Announcing Guyonnet’s dual appointments, which takes effect Jan. 1, Studiocanal declared they marked “a confident move for the studio which wishes to accelerate growth in children’s IP.”
Reasons abound. Well-known IP is, of course, a huge help for an animation series, said Guyonnet: “Having characters that people who look after small children are familiar with and grew up loving themselves, means they are very happy for their children to enjoy them too so they can once again relive their childhood.”
The drive into children’s IP comes as Studiocanal is readying the release of the highly awaited feature “Paddington in Peru” in cinemas worldwide in 2024, “Paddington” and “Paddington 2,” released in 2014 and 2017 have grossed a combined $510 million in cumulative global box office revenue, a record for Studiocanal movies and an extraordinary sum for non-studio films.
Announcing Guyonnet’s appointment Studiocanal noted that it has also successfully distributed kids’ series such as “Sammy” and “Esther’s Notebooks” all around the world, as well as films such as “Shaun the Sheep,” “Ernest & Celestine” and “Around the World in 80 Days.”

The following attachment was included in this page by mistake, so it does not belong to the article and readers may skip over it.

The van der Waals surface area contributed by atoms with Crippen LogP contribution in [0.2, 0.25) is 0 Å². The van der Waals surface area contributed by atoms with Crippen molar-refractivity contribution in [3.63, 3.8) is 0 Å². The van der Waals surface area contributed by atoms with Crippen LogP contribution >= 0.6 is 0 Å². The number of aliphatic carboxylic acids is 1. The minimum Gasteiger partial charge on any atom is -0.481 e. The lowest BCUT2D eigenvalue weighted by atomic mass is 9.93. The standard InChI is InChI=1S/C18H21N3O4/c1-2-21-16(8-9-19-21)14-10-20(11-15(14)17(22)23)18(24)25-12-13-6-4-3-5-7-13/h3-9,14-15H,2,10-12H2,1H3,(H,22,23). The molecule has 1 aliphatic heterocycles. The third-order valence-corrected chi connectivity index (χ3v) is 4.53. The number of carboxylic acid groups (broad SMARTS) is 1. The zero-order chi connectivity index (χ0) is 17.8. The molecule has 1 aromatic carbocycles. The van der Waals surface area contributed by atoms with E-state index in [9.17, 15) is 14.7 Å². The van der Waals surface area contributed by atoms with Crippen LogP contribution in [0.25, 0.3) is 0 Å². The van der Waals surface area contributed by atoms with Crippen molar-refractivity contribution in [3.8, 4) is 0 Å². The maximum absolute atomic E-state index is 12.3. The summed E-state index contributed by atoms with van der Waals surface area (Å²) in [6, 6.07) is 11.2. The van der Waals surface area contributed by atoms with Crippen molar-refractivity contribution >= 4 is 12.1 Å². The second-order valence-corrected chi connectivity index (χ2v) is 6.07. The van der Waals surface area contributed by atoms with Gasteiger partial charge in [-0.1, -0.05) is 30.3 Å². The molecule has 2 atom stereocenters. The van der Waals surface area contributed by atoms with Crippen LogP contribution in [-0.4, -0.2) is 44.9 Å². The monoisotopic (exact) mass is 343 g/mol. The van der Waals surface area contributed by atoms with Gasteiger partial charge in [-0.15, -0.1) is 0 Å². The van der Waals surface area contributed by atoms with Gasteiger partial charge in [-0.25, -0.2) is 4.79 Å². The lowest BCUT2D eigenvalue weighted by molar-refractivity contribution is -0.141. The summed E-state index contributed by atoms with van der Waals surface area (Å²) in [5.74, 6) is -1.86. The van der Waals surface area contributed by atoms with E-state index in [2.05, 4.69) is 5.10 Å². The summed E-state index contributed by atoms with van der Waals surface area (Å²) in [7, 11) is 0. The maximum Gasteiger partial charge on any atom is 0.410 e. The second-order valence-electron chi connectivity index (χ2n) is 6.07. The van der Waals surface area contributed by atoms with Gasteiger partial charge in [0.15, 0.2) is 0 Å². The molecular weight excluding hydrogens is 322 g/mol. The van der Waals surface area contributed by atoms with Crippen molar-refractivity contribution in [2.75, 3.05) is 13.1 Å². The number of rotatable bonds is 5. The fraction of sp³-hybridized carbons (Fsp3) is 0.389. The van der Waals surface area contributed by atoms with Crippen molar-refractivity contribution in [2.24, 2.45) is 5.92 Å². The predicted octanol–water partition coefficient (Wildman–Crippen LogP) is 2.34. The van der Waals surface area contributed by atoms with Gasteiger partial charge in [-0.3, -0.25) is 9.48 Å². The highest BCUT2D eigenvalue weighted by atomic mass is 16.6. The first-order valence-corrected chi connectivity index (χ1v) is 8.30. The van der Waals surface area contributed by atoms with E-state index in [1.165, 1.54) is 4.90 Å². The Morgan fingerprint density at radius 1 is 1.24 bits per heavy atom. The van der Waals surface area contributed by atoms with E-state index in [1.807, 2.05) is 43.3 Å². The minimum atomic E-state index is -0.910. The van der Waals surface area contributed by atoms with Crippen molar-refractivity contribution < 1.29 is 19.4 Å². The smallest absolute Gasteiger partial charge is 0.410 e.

Growth of children’s IP business represents, moreover, a diversification of income, Studiocanal noted. This has become a mantra for Canal+ Group Chairman & CEO Maxime Saada.
“I don’t want to be dependent on a single market,” Saada explains. “My number one concern is how to help Canal+ survive the coming decades. That means reducing dependencies on any specific content, on any specific geography and on specific audiences,” said Saada, the recipient at Mipcom of Variety’s 2023 Vanguard Award.